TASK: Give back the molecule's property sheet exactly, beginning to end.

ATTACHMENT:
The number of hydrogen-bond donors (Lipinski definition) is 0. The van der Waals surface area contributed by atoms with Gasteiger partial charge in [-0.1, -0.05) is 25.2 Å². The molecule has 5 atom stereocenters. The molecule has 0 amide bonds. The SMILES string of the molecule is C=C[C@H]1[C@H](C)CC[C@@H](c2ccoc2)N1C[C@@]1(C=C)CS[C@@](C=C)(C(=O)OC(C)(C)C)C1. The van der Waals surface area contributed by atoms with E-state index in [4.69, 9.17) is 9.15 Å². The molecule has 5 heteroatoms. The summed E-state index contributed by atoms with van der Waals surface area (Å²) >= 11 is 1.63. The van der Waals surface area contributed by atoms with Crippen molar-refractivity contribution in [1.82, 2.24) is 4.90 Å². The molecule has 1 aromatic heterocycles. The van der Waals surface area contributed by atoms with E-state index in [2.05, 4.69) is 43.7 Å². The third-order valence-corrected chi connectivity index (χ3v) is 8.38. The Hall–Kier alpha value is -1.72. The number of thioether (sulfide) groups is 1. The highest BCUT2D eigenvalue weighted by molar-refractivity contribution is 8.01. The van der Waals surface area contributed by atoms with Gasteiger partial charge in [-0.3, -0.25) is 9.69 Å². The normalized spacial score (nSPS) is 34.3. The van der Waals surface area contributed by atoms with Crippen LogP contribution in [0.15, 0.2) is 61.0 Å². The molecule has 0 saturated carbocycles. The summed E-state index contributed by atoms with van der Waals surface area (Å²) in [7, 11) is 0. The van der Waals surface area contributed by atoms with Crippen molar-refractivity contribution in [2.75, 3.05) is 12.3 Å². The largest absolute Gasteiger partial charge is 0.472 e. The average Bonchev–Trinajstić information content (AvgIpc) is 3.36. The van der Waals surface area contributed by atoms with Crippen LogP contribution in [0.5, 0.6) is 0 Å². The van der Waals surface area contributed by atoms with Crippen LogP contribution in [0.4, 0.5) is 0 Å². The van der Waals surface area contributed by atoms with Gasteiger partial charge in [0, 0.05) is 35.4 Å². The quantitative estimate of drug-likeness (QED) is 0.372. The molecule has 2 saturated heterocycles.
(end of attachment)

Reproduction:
The number of hydrogen-bond donors (Lipinski definition) is 0. The van der Waals surface area contributed by atoms with Gasteiger partial charge in [-0.1, -0.05) is 25.2 Å². The molecule has 5 atom stereocenters. The molecule has 0 amide bonds. The SMILES string of the molecule is C=C[C@H]1[C@H](C)CC[C@@H](c2ccoc2)N1C[C@@]1(C=C)CS[C@@](C=C)(C(=O)OC(C)(C)C)C1. The van der Waals surface area contributed by atoms with E-state index in [4.69, 9.17) is 9.15 Å². The molecule has 5 heteroatoms. The summed E-state index contributed by atoms with van der Waals surface area (Å²) >= 11 is 1.63. The van der Waals surface area contributed by atoms with Crippen molar-refractivity contribution in [1.82, 2.24) is 4.90 Å². The molecule has 1 aromatic heterocycles. The van der Waals surface area contributed by atoms with E-state index in [2.05, 4.69) is 43.7 Å². The third-order valence-corrected chi connectivity index (χ3v) is 8.38. The Hall–Kier alpha value is -1.72. The number of thioether (sulfide) groups is 1. The highest BCUT2D eigenvalue weighted by molar-refractivity contribution is 8.01. The van der Waals surface area contributed by atoms with Gasteiger partial charge in [-0.3, -0.25) is 9.69 Å². The normalized spacial score (nSPS) is 34.3. The van der Waals surface area contributed by atoms with Crippen LogP contribution in [0.15, 0.2) is 61.0 Å². The molecule has 0 saturated carbocycles. The summed E-state index contributed by atoms with van der Waals surface area (Å²) in [7, 11) is 0. The van der Waals surface area contributed by atoms with Crippen molar-refractivity contribution in [2.75, 3.05) is 12.3 Å². The largest absolute Gasteiger partial charge is 0.472 e. The average Bonchev–Trinajstić information content (AvgIpc) is 3.36. The van der Waals surface area contributed by atoms with Crippen LogP contribution in [0.5, 0.6) is 0 Å². The van der Waals surface area contributed by atoms with Crippen LogP contribution in [0.4, 0.5) is 0 Å². The van der Waals surface area contributed by atoms with Gasteiger partial charge in [0, 0.05) is 35.4 Å². The quantitative estimate of drug-likeness (QED) is 0.372. The molecule has 2 saturated heterocycles.